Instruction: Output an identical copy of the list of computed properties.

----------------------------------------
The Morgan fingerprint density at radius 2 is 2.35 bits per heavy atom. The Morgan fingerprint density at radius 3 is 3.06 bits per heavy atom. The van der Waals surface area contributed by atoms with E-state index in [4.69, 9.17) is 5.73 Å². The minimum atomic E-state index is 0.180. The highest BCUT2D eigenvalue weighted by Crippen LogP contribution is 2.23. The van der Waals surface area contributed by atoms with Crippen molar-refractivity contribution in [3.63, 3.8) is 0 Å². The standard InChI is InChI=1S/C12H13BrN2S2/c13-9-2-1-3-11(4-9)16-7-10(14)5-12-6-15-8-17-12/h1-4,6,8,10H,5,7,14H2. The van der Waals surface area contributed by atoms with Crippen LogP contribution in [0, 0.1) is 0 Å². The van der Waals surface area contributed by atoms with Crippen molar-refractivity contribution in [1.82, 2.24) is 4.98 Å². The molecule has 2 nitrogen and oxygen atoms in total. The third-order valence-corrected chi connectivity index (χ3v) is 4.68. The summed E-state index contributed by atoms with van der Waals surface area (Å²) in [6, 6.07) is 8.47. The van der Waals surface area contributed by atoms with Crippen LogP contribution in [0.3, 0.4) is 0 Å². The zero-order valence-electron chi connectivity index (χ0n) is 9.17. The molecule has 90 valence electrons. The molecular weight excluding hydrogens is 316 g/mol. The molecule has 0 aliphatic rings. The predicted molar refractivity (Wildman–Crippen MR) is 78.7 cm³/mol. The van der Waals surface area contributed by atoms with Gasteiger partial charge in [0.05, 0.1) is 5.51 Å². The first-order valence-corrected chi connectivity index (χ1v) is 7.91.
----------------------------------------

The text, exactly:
The Morgan fingerprint density at radius 2 is 2.35 bits per heavy atom. The Morgan fingerprint density at radius 3 is 3.06 bits per heavy atom. The van der Waals surface area contributed by atoms with E-state index in [4.69, 9.17) is 5.73 Å². The minimum atomic E-state index is 0.180. The highest BCUT2D eigenvalue weighted by Crippen LogP contribution is 2.23. The van der Waals surface area contributed by atoms with Crippen molar-refractivity contribution in [3.63, 3.8) is 0 Å². The standard InChI is InChI=1S/C12H13BrN2S2/c13-9-2-1-3-11(4-9)16-7-10(14)5-12-6-15-8-17-12/h1-4,6,8,10H,5,7,14H2. The van der Waals surface area contributed by atoms with Crippen LogP contribution in [0, 0.1) is 0 Å². The van der Waals surface area contributed by atoms with Crippen molar-refractivity contribution in [1.82, 2.24) is 4.98 Å². The molecule has 2 nitrogen and oxygen atoms in total. The third-order valence-corrected chi connectivity index (χ3v) is 4.68. The summed E-state index contributed by atoms with van der Waals surface area (Å²) in [6, 6.07) is 8.47. The van der Waals surface area contributed by atoms with Crippen LogP contribution in [0.3, 0.4) is 0 Å². The zero-order valence-electron chi connectivity index (χ0n) is 9.17. The molecule has 90 valence electrons. The molecular weight excluding hydrogens is 316 g/mol. The molecule has 0 aliphatic rings. The predicted molar refractivity (Wildman–Crippen MR) is 78.7 cm³/mol. The van der Waals surface area contributed by atoms with Gasteiger partial charge in [0.05, 0.1) is 5.51 Å². The first-order valence-corrected chi connectivity index (χ1v) is 7.91.